This article is going to explore the reasons and patterns behind our empty pockets.
Most of us are not where we want to be financially, and the dream of hitting the millionaire jackpot seems unattainable. The great news is that we can learn to live comfortably if we are ready to own up to the actual reasons why we’re not rich yet, and decide to do something about it.
The old maxim “failing to plan is planning to fail” has been proven to be true over and over again. We wouldn’t build a house without a plan so how can we build a life without a plan?
Is the job of building a financial plan too overwhelming? It needn’t be. Choose to work with a professional financial planner, or start small and kick it off yourself. A good plan can be fine-tuned to changing circumstances, aspirations and dreams. Adjusting your plan is smart, but abandoning it is no different to never having one.
Start with a set of objectives or goals, prioritise and add a realistic timeline.
Complain rather than commit
There are plenty of very good excuses that our family and friends will happily accept and sympathise with. After all, they’re probably using the same ones, so sympathising with ours validates their own. Break this link. Let’s admit to ourselves that these are just excuses and stop making them.
Good habits are hard to get into, and bad habits are easy to get into. If we habitually do those things that serve our plan, we’ll displace those habits that keep us from achieving our objectives and realising our dreams. We’ve now moved from planning to action.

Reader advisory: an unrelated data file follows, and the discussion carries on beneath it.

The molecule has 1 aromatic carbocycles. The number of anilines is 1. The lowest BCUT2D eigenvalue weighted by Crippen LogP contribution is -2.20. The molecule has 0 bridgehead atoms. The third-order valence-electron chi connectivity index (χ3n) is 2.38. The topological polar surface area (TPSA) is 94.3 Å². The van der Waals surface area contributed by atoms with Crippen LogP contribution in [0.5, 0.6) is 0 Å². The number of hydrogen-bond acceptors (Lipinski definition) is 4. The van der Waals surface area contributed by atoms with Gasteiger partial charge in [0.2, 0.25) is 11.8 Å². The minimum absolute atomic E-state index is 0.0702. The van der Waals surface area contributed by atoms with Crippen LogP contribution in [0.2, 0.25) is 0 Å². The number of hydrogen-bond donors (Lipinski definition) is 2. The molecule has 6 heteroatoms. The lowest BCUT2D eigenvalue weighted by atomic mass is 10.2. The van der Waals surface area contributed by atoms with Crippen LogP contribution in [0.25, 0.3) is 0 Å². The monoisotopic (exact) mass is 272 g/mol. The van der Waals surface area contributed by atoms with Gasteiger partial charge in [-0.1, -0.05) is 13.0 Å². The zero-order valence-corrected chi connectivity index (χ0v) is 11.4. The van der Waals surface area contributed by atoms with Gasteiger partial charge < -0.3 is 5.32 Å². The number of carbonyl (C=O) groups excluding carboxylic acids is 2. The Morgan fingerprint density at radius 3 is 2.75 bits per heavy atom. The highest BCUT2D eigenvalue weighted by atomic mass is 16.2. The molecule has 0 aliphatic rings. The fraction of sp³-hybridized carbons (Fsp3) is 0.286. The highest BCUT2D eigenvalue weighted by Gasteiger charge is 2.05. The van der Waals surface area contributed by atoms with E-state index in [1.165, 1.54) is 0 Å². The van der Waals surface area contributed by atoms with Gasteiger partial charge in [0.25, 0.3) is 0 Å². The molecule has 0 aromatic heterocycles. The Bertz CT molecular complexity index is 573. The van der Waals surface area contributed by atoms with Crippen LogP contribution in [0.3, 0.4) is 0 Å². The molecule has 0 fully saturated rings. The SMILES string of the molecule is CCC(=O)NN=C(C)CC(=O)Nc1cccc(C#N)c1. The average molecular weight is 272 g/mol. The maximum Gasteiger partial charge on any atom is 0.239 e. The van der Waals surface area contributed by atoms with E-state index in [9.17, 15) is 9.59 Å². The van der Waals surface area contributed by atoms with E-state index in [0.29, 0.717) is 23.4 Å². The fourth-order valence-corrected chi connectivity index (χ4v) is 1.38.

Want more articles like this? Check out the financial management section.
No emergency piggy bank
No matter how good our plan, the world has an annoying way of throwing up unexpected obstacles. A job loss, an accident, unplanned car repairs or a medical emergency all can have an impact on both our income and expenses.
Let’s start by ensuring we have a financial safety net of a substantial cash reserve that, while should be earning interest, is immediately accessible to cover any emergencies. A rule of thumb is six months’ worth of earnings. That’s hard to accrue, but no one promised getting rich was easy. A regular deduction from our earnings or jobs into an investment account will condition us to a reduced income.
Living for today in spite of tomorrow
If we can’t afford it now, we will be less able to afford it once we’ve paid the bill and the interest on the interest.
The future is a long way off, and our wants are today. The utopian mindset of spending one dollar to win the million-dollar lottery isn’t the best way to kill two birds with one stone. Some of our needs – food, shelter, energy, education – also demand immediate attention. Luckily, most of these are easy to quantify and to include in our plan. The rest can be put into the post-wealthy part of the plan.
Following our plan will bring us the wealth we desire, and failing to plan will, well, leave our life to a lottery.
What are your thoughts?